In conclusion, we present numerically a simple and flexible hybrid dielectric-metal metasurface structure consisting of a dielectric patch array and a metal plane, which is a perfect absorber in the infrared range and has exceptional sensing capabilities for its extremely sharp spectrum. The key lies in the combination of the dielectric nanostructure with the metal plane, of which the dielectric-array-guided mode is with narrow line width due to low loss of the dielectric medium, while surface plasmon polariton mode of the metal plane leads to large modulation depth due to the inevitable loss of the metal material. Therefore the combination considerably enhances its sensing performance. It can be explained by coupling of the guided mode, surface plasmon polariton mode, and surface lattice resonance mode. While the strucuture is operated as a refractive index sensor, its bulk sensitivity and FOMbulk are respectively 840 nm/RIU and 84/RIU, while its surface sensitivity and FOMsurface are respectively 1 and 0.1/nm. For different types of adsorbate layers with thickness of 8 nm and different refractive indexes, its surface sensitivity and figure of merit reach respectively 32.3 and 3.2/RIU. The results indicate that the presented dielectric-metal metasurface combines the advantage of narrow bandwidth of all-dielectric-metasurfaces and the inevitable loss of the metal materials. This structure has potential in the fields of biotechnology, medical diagnostics, or pharmacology including biomolecule detection, as well as real-time monitoring of chemical reactions or molecular kinetics.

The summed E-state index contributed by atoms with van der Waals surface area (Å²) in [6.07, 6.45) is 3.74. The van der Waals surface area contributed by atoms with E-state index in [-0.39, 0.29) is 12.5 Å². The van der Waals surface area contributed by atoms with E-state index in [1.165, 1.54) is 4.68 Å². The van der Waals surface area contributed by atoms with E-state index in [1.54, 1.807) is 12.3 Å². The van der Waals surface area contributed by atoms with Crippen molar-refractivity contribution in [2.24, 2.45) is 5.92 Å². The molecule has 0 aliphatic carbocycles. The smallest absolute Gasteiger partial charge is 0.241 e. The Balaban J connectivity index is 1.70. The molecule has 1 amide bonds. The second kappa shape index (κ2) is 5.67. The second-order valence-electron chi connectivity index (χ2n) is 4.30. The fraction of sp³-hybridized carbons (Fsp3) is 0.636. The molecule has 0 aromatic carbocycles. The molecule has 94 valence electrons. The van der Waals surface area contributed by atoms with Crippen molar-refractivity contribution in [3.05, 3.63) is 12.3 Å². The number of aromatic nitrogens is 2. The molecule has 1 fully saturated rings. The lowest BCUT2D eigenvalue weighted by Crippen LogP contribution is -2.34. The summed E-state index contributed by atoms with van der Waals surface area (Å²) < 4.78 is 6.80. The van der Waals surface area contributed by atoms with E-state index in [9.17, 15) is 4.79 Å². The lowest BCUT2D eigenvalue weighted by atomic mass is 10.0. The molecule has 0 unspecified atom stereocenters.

Funding

The Research Project of Henan Provincial Department of Science and Technology (Grant No. 182102210122), the National Natural Science Foundation of China (Grant No. 61475191), the Major Basic Research Project of Natural Science Foundation of Shaanxi Province (Grant No. 2017ZDJC – 27), and the Research Project of Xinxiang Medical University (Grant No. 505212).

Acknowledgments

Authors thank Dr. Juntang Lin for helpful discussions about preparing the manuscript.